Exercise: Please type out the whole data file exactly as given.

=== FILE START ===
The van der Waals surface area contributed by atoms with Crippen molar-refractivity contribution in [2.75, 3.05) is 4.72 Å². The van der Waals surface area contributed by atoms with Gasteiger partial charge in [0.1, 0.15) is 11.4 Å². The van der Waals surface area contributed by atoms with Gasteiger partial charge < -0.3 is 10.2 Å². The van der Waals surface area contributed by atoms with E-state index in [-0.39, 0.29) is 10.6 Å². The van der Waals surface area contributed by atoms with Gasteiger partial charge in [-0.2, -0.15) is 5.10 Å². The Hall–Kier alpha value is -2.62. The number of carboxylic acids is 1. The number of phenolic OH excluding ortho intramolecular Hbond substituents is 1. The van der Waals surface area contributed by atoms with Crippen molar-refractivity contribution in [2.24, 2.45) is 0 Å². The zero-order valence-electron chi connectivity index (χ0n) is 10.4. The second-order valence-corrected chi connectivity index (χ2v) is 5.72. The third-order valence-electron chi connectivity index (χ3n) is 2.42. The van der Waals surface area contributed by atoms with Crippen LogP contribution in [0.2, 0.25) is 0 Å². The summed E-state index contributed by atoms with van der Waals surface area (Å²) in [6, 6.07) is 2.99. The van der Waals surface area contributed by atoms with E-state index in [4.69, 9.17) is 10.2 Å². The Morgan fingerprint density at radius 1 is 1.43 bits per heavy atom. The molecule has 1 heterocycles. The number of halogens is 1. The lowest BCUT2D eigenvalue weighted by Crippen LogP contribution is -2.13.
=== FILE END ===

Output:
The van der Waals surface area contributed by atoms with Crippen molar-refractivity contribution in [2.75, 3.05) is 4.72 Å². The van der Waals surface area contributed by atoms with Gasteiger partial charge in [0.1, 0.15) is 11.4 Å². The van der Waals surface area contributed by atoms with Gasteiger partial charge < -0.3 is 10.2 Å². The van der Waals surface area contributed by atoms with E-state index in [-0.39, 0.29) is 10.6 Å². The van der Waals surface area contributed by atoms with Gasteiger partial charge in [-0.2, -0.15) is 5.10 Å². The Hall–Kier alpha value is -2.62. The number of carboxylic acids is 1. The number of phenolic OH excluding ortho intramolecular Hbond substituents is 1. The van der Waals surface area contributed by atoms with Crippen molar-refractivity contribution in [2.24, 2.45) is 0 Å². The zero-order valence-electron chi connectivity index (χ0n) is 10.4. The second-order valence-corrected chi connectivity index (χ2v) is 5.72. The third-order valence-electron chi connectivity index (χ3n) is 2.42. The van der Waals surface area contributed by atoms with Crippen LogP contribution in [0.2, 0.25) is 0 Å². The summed E-state index contributed by atoms with van der Waals surface area (Å²) in [6, 6.07) is 2.99. The van der Waals surface area contributed by atoms with E-state index in [4.69, 9.17) is 10.2 Å². The Morgan fingerprint density at radius 1 is 1.43 bits per heavy atom. The molecule has 1 heterocycles. The number of halogens is 1. The lowest BCUT2D eigenvalue weighted by Crippen LogP contribution is -2.13.